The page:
Friday, July 29, 2011

Fine is never enough...

Once again, I finished something, my pantry in this case, and it wasn't good enough.  I had this: pretty but not what I wanted.

What I wanted was this...

See the pretty pattern in the background?  I love it!  It makes a utilitarian room special.  After cruising the post on how it was done (click the pic to see) I realized what looked painted was instead vinyl.  I didn't have the funds to do vinyl, nor the patience, but man did I want the look!!  So, I cruised the internet for alternatives.  That's where I landed on this.

So pretty!  Just a little feminine with a twist.  Not too fussy.  It was perfect in every way except one, the price.  At $40 it was out of my range.  So, I went to work.  Hobby Lobby had wall stencils and furthermore I had a 40% off coupon which brought the $17 cost down to my price range, especially if I hated the look after it was all said and done...  So, I purchased a stencil that I thought looked like me and experimented.

A few notes here:

-everyone always talks about using stencil adhesive or spray adhesive or painter's tape.  I'm telling you to use ALL of it!!  They are not really interchangeable (okay, maybe you could use spray adhesive or stencil adhesive interchangeably.)

-Do not FORGET the blue tape.  Do as I say, not as I photograph or you'll be sorry.  Trust me, having the stencil stick to the roller, come off the wall, fall back on the wall, and then hit the floor causes "dirty word" to spring from your mouth.  (yes, I usually use "dirty word" instead of actual dirty words because of my job.  it helps when I get mad or drop something at work.  that way i don't let a true bomb drop.)

-Another tip is to use a foam roller and roll the roller in one direction only instead of back and forth.  It helps with the bleeding thing.

Anywho, after the learning curves, I ended up with this.

I'm in love!  (although, i am slightly worried about it.  the pattern is only on two of the four walls in the pantry and seems a little overwhelming.  maybe with the addition of shelves, it will calm down the overall look.)

Here is a look at the walls when you walk in.  I still love it despite my fears!!

Monday, July 11, 2011

Sit a Spell

At my last garage sale, my SIL brought over her beloved rocking chair from her aunt.  Because of a combination of the "fabulous" (sorry Aunt Jackie) look of the chair and the fact that my nephew is perfecting his mountain climbing skills, my SIL felt that she had to sell the chair.  I knew she loved it, so I told my bother to put it back inside.  I knew that with a little love and sweat, the chair could be beautiful.  (Unfortunately I couldn't and still can't do a thing about Zach's climbing ability.)  Did I mention the look of the chair was straight out of the 60's? 

Isn't it pretty?  Yeah, not really in the vein of my SIL's house.  (Again, sorry, Jackie.  It does have  great bones though!!)  In case you're missing part of the glory, check this out.

Yup, it featured every great color that WAS in my house before its transformation.  Scary.  Anyway, it plunked itself in my living room and sat there for almost six months before I got around to transforming it.  Hey, I said I'd do it, I didn't ever say it would be fast!  ;)  

I typically am a big fan of the Behr Ultra paint.  So much of a fan in fact, that I know Guy and Suzanne on a first name basis at local Home Depot.  I love the low-ish odor, easy clean-up and so far great wearing paint, but I didn't think it was right for this project.  Okay, so maybe part of it was I didn't think it was right and part of it was the fact that I was desperate to jump on the chalk paint bandwagon.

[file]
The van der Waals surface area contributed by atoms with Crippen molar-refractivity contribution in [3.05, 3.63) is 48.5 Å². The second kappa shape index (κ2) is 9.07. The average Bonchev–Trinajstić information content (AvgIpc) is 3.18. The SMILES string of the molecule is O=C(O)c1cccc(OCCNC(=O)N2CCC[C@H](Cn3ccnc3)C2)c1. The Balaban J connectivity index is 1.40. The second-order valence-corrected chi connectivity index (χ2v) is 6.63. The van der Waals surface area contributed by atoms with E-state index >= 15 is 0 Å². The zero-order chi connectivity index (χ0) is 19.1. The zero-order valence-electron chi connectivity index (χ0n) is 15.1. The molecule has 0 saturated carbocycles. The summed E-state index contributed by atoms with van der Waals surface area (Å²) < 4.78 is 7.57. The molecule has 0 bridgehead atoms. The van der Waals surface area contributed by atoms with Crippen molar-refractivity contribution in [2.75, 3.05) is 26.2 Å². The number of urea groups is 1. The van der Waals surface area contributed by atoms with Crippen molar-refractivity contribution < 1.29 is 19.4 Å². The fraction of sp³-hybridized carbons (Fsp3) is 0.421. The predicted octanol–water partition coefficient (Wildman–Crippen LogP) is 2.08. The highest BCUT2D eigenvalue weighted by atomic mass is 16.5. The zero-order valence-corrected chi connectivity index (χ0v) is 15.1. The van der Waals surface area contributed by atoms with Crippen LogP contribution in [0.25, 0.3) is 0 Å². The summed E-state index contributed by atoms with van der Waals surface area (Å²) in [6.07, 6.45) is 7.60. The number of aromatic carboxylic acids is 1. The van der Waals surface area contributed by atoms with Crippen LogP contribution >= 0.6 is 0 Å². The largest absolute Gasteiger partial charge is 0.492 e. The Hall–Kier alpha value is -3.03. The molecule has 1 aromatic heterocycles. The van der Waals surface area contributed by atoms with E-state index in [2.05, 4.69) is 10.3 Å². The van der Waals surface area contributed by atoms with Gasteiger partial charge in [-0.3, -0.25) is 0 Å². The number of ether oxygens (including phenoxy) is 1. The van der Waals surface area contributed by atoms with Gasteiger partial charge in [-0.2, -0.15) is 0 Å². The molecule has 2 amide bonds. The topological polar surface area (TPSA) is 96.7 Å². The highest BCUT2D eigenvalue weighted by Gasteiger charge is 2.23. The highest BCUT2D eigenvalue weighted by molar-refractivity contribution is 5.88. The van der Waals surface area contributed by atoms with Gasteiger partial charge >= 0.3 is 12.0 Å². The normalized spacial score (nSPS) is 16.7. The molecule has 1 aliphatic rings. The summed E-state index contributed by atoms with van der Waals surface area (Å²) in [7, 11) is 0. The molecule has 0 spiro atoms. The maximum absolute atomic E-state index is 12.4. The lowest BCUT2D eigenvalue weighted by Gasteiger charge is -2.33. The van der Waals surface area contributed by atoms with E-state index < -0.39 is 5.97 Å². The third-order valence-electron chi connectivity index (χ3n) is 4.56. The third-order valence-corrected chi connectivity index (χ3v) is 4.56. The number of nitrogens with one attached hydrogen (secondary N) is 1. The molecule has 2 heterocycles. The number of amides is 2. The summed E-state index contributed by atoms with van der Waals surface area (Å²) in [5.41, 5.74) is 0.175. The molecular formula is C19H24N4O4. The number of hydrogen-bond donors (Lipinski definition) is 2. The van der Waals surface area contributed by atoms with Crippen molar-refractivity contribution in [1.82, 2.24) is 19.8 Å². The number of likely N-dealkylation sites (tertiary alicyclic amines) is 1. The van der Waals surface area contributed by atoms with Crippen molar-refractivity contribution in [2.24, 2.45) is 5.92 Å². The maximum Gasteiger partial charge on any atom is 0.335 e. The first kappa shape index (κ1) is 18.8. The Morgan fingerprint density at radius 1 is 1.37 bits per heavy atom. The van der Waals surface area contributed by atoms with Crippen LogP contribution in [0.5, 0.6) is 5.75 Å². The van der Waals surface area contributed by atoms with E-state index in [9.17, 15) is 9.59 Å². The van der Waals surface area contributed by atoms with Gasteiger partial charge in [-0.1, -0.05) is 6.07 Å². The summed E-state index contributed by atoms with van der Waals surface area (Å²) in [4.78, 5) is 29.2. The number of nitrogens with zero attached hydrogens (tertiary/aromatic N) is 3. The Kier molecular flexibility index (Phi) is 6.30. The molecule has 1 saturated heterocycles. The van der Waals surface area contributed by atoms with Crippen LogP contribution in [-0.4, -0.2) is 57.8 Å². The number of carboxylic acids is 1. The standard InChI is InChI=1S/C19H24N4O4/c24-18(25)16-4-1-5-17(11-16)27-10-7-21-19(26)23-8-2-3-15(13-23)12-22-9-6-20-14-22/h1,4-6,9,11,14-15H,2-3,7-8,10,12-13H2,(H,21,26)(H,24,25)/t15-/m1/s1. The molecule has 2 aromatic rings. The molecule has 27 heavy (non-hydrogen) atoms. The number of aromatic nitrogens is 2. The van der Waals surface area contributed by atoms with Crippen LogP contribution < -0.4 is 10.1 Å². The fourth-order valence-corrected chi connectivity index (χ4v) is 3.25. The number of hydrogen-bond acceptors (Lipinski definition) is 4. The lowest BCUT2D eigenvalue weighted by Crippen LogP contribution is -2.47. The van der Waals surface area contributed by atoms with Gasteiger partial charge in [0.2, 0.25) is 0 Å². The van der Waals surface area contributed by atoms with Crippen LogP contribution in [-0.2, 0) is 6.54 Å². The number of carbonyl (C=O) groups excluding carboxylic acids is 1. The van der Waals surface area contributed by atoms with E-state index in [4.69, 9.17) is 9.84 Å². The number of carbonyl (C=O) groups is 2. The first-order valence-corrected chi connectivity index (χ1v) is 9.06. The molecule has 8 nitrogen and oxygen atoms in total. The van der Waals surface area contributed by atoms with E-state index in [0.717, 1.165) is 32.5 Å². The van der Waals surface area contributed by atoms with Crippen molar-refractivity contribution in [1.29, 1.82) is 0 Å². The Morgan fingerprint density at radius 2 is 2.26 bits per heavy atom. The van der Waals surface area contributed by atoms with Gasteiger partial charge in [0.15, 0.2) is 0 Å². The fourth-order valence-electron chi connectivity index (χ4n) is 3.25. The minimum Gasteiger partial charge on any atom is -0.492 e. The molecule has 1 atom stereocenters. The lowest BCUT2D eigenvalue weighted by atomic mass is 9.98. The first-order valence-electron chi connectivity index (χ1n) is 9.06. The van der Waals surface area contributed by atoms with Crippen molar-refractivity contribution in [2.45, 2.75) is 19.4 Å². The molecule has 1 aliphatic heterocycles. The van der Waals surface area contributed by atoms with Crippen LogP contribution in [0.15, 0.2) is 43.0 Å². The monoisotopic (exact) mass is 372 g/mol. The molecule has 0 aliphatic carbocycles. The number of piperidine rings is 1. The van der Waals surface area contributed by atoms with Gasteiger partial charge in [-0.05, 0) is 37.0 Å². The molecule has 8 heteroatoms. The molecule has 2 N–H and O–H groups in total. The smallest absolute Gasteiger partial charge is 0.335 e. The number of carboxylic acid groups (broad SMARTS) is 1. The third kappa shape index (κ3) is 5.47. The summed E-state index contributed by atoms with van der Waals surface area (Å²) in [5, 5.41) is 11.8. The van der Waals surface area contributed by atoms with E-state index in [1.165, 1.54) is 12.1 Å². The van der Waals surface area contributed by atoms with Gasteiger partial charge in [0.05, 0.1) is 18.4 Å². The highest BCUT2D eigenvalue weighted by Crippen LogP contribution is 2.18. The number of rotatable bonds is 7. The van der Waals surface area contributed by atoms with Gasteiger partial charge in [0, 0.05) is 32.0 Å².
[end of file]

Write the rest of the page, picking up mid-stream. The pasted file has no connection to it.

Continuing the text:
In case you have missed all of the blog buzz about Annie Sloan Chalk Paint, I'll give you the short version.  Chalk Paint is an all natural paint with NO, yup, no odor which dries to a super matte finish.  It requires no sanding, striping, priming or other prep work.  If you've ever tried to sand anything, you will understand my immediate interest in chalk paint.  Add to that it's an English product that allows the under thing, whether wood, metal, glass, brick, cinder block, whatever to breathe and I was hooked.  And after a little research, I found the price.  Ouch.  It's not cheap stuff folks.  At almost $40 a quart, this cheapie was a little shell-shocked.  It didn't take me long to convince myself that the paint was worth the original cost, but not shipping.  (I really HATE to pay shipping on anything!  Yes, I'll spend twice as much on gas, but I digress.)

So, after checking the state side suppliers, I found one in little ole Waco, TX.  Imagine!  It's one of 3, yes 3 in the entire state.  I did some sweet talking of my mom and Mimi and they graciously picked up a quarts of Old White and Paris Grey for me.  It is a probably a good thing that I didn't go because I'm sure I would have come home with way more than two colors.  (Scroll down on the link to see the best representation of all the available colors I could find.)

My mom decided she would use the Old White to redo the daybed in her "kids' room."  Because I had no idea how far this paint would go, regardless of what is online, I went with the Paris Grey for the rocker.    In true Sissi fashion, which I could blame on the 3 digit heat, but since I do the same in winter I can't, I plunked the rocker down in the middle of my living room on some leftover plastic dropcloth.  In one evening, I was able to double, yes double coat the entire rocker, complete with flipping it different directions for total coverage and wax the whole piece.  When the paint first dries, it is very, very matte with somewhat obvious brush strokes. 

Since I get brush strokes on every stinking thing I paint, this doesn't surprise me in the least bit.  I'd blame it more on the painter here than the paint.  But, anywho, the paint covered the finish nicely and and worked great.  After the paint was dry, I put a coat of Johnson's wax on it and buffed it to a shine.  I also used 220 grit sandpaper to knock down the brushstrokes and add a little wear and tear to the piece.  My goal was to make it look like it came out of a French farmhouse.